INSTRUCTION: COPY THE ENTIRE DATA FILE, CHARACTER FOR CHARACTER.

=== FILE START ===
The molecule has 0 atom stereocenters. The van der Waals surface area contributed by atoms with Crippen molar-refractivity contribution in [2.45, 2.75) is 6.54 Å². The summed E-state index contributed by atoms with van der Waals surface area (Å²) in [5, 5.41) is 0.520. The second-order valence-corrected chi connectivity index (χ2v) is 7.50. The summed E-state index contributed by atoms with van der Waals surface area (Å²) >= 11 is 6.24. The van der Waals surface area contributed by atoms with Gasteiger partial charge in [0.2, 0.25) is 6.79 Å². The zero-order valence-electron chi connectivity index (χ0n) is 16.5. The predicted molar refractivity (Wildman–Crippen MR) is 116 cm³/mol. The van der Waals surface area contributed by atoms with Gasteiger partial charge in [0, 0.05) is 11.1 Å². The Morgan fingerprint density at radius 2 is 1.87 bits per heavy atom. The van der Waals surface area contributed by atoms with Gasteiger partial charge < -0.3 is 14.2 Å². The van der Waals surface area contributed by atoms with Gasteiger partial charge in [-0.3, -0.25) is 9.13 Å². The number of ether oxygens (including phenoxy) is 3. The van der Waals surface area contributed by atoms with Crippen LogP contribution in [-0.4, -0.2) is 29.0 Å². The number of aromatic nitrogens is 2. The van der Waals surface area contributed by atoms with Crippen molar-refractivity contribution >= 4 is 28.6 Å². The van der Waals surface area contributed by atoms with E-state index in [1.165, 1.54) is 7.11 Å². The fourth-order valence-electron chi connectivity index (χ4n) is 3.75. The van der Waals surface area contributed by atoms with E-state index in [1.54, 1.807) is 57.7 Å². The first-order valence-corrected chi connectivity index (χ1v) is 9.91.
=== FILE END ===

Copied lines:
The molecule has 0 atom stereocenters. The van der Waals surface area contributed by atoms with Crippen molar-refractivity contribution in [2.45, 2.75) is 6.54 Å². The summed E-state index contributed by atoms with van der Waals surface area (Å²) in [5, 5.41) is 0.520. The second-order valence-corrected chi connectivity index (χ2v) is 7.50. The summed E-state index contributed by atoms with van der Waals surface area (Å²) >= 11 is 6.24. The van der Waals surface area contributed by atoms with Gasteiger partial charge in [0.2, 0.25) is 6.79 Å². The zero-order valence-electron chi connectivity index (χ0n) is 16.5. The predicted molar refractivity (Wildman–Crippen MR) is 116 cm³/mol. The van der Waals surface area contributed by atoms with Gasteiger partial charge in [0, 0.05) is 11.1 Å². The Morgan fingerprint density at radius 2 is 1.87 bits per heavy atom. The van der Waals surface area contributed by atoms with Gasteiger partial charge < -0.3 is 14.2 Å². The van der Waals surface area contributed by atoms with Gasteiger partial charge in [-0.3, -0.25) is 9.13 Å². The number of ether oxygens (including phenoxy) is 3. The van der Waals surface area contributed by atoms with Crippen LogP contribution in [-0.4, -0.2) is 29.0 Å². The number of aromatic nitrogens is 2. The van der Waals surface area contributed by atoms with Crippen molar-refractivity contribution >= 4 is 28.6 Å². The van der Waals surface area contributed by atoms with E-state index in [1.165, 1.54) is 7.11 Å². The fourth-order valence-electron chi connectivity index (χ4n) is 3.75. The van der Waals surface area contributed by atoms with E-state index in [1.54, 1.807) is 57.7 Å². The first-order valence-corrected chi connectivity index (χ1v) is 9.91.